Insync News , | 2015/09/22 at 1:43pm

The great Office 365 Australia migration begins

Microsoft has begun the process of migrating Australian Office 365 customers to its data centres in Sydney and Melbourne, nine months after first announcing onshore hosting.

Office 365 tenants currently hosted in Singapore – previously the closest Office 365 location – will see Exchange Online and SharePoint Online services moved to Microsoft’s Australian points of presence.

Customers will be given two weeks’ notice before cutover. Skype for Business instances will be migrated separately, typically during a different month.

The Australian data centres will host SharePoint Online, Exchange Online, OneDrive for Business, Project Online, and Exchange Online Protection. Yammer will continue to be hosted offshore.

According to a Microsoft blog post, new Office 365 and Skype for Business users in Australia, New Zealand and Fiji will all be automatically provisioned in the Australian data centres. Australian customers will now see GST added to their invoices.

Backups will no longer be stored offshore. “Data will be replicated across data centres in Australia,” according to an FAQ.

Steven Miller, director applications and services group, at Microsoft Australia, explained what happened in a migration. “Customer tenants, including all data within that tenant are transitioned to the Australian data centre location by the engineering team on a workload-by-workload basis.

“Data transfer and validation occurs in advance with no impact to users and once that is completed the actual cut-over phase is very fast. There is no interruption to service for customers.”

The migration is only slightly behind schedule, having originally been mooted for July, though Miller said the move is “a phased migration and tenant migrations are in line with our expectations”.

The moves begin this month and “will continue in the following months”; Asked asked about the expected completion date, Miller said: “Migrations are ongoing and in alignment with our customer needs.”

What does it mean?

The announcement will be good news for those partners whose clients have concerns about data sovereignty or latency.

Back when local hosting first commenced, Loryan Strant, managing director of Office 365 specialist Paradyne, told CRN that one of its clients, a legal firm in Canberra that works for the Department of Defence, was waiting for local hosting to become available. “The customer is signed up, just ready to go.”

Nathan Belling, general manager of Insync Technology, told CRN that there had been pent-up demand for local hosting ever since Microsoft first announced it was on the way. Insync is based in Brisbane and has migrated around 55,000 seats to Office 365.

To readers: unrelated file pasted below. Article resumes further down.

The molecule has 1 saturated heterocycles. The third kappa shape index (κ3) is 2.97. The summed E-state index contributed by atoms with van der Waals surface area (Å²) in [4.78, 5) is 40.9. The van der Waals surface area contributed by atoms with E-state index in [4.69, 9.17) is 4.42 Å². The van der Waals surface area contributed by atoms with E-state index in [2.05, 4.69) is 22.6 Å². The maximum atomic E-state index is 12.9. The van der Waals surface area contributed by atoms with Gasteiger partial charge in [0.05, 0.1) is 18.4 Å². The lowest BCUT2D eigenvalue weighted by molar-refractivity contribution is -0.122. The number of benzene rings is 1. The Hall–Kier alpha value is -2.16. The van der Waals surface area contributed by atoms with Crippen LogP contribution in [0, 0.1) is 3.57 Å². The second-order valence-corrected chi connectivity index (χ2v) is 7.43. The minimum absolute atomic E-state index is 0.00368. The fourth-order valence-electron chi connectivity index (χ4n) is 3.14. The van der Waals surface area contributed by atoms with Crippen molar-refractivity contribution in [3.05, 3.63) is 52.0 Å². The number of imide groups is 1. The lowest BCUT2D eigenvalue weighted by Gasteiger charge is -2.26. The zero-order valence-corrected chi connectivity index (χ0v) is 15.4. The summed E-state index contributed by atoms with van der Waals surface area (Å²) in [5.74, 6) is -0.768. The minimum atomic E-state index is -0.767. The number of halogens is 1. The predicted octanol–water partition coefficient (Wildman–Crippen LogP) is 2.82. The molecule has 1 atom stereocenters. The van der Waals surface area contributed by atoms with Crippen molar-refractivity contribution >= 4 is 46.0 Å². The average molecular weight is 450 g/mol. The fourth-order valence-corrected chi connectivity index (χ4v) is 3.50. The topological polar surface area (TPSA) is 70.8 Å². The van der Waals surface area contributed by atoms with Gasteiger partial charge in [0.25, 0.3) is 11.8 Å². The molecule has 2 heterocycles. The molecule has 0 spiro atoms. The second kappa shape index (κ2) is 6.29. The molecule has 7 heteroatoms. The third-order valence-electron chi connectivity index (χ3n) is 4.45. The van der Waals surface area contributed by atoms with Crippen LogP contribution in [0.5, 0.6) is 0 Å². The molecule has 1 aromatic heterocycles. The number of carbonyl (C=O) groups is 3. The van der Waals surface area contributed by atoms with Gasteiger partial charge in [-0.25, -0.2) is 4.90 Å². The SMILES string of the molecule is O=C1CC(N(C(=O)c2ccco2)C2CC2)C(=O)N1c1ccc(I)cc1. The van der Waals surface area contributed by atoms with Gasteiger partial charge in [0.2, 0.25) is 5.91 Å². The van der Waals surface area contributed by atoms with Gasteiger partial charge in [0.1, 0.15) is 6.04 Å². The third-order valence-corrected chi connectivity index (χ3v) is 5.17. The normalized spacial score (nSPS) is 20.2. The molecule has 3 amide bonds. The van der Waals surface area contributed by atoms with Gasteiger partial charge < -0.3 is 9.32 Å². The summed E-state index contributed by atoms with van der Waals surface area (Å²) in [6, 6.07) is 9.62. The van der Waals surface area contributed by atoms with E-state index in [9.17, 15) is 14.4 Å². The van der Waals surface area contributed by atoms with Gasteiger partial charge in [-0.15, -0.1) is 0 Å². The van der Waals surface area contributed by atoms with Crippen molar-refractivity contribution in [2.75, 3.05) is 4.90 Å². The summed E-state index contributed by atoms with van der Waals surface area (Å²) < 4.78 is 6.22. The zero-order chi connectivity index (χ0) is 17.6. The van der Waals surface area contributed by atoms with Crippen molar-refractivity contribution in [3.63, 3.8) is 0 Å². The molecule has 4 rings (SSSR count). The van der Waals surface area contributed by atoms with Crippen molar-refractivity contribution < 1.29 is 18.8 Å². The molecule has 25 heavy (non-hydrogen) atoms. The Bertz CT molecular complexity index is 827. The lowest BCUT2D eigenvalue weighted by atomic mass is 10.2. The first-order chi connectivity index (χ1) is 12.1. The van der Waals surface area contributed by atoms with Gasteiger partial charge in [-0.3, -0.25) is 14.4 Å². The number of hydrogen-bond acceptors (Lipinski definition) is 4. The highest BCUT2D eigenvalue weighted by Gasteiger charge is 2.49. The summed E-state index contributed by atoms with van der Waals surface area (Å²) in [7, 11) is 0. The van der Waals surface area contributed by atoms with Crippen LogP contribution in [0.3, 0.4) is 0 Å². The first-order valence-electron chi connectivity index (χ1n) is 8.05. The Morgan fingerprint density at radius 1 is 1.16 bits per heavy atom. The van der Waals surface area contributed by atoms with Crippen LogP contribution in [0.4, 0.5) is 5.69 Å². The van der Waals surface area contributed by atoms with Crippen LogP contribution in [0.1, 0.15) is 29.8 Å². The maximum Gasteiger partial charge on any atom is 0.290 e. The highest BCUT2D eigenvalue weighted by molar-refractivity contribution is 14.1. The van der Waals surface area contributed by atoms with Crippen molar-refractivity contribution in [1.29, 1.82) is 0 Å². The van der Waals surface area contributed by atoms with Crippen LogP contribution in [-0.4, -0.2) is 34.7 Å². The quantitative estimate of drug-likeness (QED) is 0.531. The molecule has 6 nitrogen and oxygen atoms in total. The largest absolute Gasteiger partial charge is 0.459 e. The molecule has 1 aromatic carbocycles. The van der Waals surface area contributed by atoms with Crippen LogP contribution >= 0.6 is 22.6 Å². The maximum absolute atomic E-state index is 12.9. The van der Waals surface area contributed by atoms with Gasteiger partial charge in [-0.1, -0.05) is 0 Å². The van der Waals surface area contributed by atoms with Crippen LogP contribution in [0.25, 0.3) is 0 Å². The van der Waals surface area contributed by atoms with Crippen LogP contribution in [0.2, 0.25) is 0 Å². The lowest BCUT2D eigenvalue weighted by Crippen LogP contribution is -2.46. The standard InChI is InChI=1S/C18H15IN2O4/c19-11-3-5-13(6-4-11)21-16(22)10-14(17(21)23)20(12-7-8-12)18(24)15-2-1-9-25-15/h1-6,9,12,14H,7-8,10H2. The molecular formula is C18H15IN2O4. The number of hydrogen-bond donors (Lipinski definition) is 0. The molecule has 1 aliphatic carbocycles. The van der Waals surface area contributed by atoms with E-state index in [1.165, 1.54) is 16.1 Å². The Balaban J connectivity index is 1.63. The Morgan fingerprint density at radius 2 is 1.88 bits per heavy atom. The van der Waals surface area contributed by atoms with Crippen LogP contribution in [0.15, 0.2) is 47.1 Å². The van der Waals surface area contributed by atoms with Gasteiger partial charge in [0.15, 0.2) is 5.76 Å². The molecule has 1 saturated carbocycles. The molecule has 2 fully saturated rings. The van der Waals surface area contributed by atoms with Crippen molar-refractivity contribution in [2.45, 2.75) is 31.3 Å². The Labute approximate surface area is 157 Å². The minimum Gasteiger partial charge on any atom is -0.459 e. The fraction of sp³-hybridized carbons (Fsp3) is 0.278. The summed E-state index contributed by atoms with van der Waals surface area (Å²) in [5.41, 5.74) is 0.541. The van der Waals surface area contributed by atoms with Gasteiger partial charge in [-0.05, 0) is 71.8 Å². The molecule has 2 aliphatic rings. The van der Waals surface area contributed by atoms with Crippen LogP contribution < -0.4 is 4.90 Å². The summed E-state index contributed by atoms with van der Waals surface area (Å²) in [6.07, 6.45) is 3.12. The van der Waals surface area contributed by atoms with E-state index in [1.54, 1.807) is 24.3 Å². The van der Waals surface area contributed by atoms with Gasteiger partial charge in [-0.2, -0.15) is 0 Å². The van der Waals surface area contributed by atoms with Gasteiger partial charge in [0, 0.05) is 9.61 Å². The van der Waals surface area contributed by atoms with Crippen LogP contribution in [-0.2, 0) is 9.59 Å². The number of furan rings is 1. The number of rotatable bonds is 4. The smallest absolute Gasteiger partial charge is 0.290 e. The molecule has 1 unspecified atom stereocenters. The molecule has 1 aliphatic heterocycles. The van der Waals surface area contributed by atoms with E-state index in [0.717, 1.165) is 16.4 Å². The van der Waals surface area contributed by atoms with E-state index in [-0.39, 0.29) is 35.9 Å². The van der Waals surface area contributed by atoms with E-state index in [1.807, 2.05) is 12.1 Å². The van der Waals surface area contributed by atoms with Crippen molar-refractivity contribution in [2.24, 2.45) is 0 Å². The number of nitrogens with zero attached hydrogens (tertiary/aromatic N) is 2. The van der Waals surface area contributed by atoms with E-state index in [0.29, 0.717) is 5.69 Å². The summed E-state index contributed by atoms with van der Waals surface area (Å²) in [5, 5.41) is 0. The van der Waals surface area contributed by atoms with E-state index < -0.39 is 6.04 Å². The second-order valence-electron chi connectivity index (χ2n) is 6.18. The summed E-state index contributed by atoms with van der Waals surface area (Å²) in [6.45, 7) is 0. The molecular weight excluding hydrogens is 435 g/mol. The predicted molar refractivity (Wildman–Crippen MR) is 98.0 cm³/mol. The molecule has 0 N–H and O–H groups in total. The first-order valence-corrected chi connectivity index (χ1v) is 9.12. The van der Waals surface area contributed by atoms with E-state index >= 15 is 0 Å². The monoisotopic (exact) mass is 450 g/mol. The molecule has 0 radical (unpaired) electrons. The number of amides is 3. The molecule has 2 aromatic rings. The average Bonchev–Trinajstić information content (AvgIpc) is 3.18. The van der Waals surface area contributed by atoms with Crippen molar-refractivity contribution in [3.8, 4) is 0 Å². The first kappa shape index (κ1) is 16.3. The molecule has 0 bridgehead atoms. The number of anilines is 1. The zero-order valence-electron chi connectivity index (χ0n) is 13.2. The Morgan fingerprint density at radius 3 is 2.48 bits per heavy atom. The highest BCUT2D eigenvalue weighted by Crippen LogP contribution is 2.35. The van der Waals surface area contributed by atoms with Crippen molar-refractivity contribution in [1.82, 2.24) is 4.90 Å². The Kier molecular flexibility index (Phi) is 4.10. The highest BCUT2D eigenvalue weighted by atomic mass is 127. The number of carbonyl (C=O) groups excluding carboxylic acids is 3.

Despite Microsoft running behind schedule, Belling said things had been “really rapid. The Australian data centres were only announced last October, to spin that up and have a migration plan in under 12 months is pretty awesome. If they said July and it was July the following year, fair enough [to be critical], but to be three months late and get it right is better than stuffing it up,” he added.

Belling said his customers hadn’t actually delayed moving to Office 365, and suggested only companies with strict regulatory barriers would hesitate, along with those considering Skype for Business Online, “because there were perceived latency issues, whether rightly or wrongly”.

Microsoft’s Miller said: “The locally hosted services provide faster performance and offer geo-redundant back-up.”

One of Australia’s leading Microsoft unified communications partners, Generation-e, has witnessed latency issues with services hosted out of Singapore.

Nathan Chapman, CTO of Generation-e, told CRN that “some of the customers that used the audio/video features in the past experienced poor quality, particularly with multi-party conferencing”.

“This was largely due to network performance issues when media needed to be routed via the Microsoft data centres in South East Asia. Because of this we have had to migrate some customers back to an on-premise solution to achieve the outcome they wanted,” said Chapman, who is one of only a handful of Australian Microsoft Certified Solutions Masters in Communcations.

However, Chapman said Skype for Business Online is catching up to the functionality of the on-prem version and will even offer certain advantages, such as Skype Broadcast Meetings, which is currently in preview.

Chapman’s recommendation is for customers to take a hybrid approach with a full on-premise deployment, with a dedicated Skype for Business instance in a partner or carrier’s data centre, plus integration with online services.

Strant also said it was better that Microsoft was slightly behind schedule rather than rushing. “It was going to happen back in July but was pushed back a bit, which I’m happy with as I’d rather it be done properly and better instead of sooner.

“The reality is we haven’t had any customers breaking down our door wanting to know when this would happen. A few asked when it was announced, one of our multi-nationals had some concerns around whether their tenant should stay in APAC for performance with UK and US users, but apart from that it’s really been [business as usual],” said Strant.

Microsoft first announced local data centres for Azure during the 2014 Microsoft Australia Partner Conference.

Read original article here.